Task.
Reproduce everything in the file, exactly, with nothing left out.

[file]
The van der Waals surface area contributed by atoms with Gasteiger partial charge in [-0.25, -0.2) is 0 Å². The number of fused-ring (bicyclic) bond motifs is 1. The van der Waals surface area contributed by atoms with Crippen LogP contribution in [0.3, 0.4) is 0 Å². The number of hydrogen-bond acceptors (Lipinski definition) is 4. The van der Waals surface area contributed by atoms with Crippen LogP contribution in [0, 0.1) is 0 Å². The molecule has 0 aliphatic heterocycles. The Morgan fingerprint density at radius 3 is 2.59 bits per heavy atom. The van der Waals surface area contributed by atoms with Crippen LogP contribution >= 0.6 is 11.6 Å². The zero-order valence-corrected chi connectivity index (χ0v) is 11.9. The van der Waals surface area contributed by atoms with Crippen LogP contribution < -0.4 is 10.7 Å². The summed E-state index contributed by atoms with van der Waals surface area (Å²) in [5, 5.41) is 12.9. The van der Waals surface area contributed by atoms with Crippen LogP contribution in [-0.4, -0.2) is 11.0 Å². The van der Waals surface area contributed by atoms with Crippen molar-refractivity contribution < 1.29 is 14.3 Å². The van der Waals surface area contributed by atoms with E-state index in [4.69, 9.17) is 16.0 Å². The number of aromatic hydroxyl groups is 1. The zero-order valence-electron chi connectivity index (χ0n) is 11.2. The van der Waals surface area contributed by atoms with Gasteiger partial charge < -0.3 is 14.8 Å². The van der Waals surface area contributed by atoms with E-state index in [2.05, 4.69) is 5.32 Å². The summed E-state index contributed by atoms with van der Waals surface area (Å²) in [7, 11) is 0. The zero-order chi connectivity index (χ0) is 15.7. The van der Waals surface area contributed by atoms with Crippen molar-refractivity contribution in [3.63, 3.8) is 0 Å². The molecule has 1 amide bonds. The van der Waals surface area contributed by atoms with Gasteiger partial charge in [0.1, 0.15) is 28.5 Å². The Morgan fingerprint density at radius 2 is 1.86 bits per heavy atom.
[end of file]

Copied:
The van der Waals surface area contributed by atoms with Gasteiger partial charge in [-0.25, -0.2) is 0 Å². The number of fused-ring (bicyclic) bond motifs is 1. The van der Waals surface area contributed by atoms with Crippen LogP contribution in [0.3, 0.4) is 0 Å². The number of hydrogen-bond acceptors (Lipinski definition) is 4. The van der Waals surface area contributed by atoms with Crippen LogP contribution in [0, 0.1) is 0 Å². The molecule has 0 aliphatic heterocycles. The Morgan fingerprint density at radius 3 is 2.59 bits per heavy atom. The van der Waals surface area contributed by atoms with Crippen LogP contribution >= 0.6 is 11.6 Å². The zero-order valence-corrected chi connectivity index (χ0v) is 11.9. The van der Waals surface area contributed by atoms with Crippen LogP contribution < -0.4 is 10.7 Å². The summed E-state index contributed by atoms with van der Waals surface area (Å²) in [5, 5.41) is 12.9. The van der Waals surface area contributed by atoms with Crippen LogP contribution in [-0.4, -0.2) is 11.0 Å². The van der Waals surface area contributed by atoms with Crippen molar-refractivity contribution < 1.29 is 14.3 Å². The van der Waals surface area contributed by atoms with E-state index in [4.69, 9.17) is 16.0 Å². The number of aromatic hydroxyl groups is 1. The zero-order valence-electron chi connectivity index (χ0n) is 11.2. The van der Waals surface area contributed by atoms with Gasteiger partial charge < -0.3 is 14.8 Å². The van der Waals surface area contributed by atoms with E-state index in [2.05, 4.69) is 5.32 Å². The summed E-state index contributed by atoms with van der Waals surface area (Å²) in [7, 11) is 0. The zero-order chi connectivity index (χ0) is 15.7. The van der Waals surface area contributed by atoms with Crippen molar-refractivity contribution in [3.63, 3.8) is 0 Å². The molecule has 1 amide bonds. The van der Waals surface area contributed by atoms with Gasteiger partial charge in [0.1, 0.15) is 28.5 Å². The Morgan fingerprint density at radius 2 is 1.86 bits per heavy atom.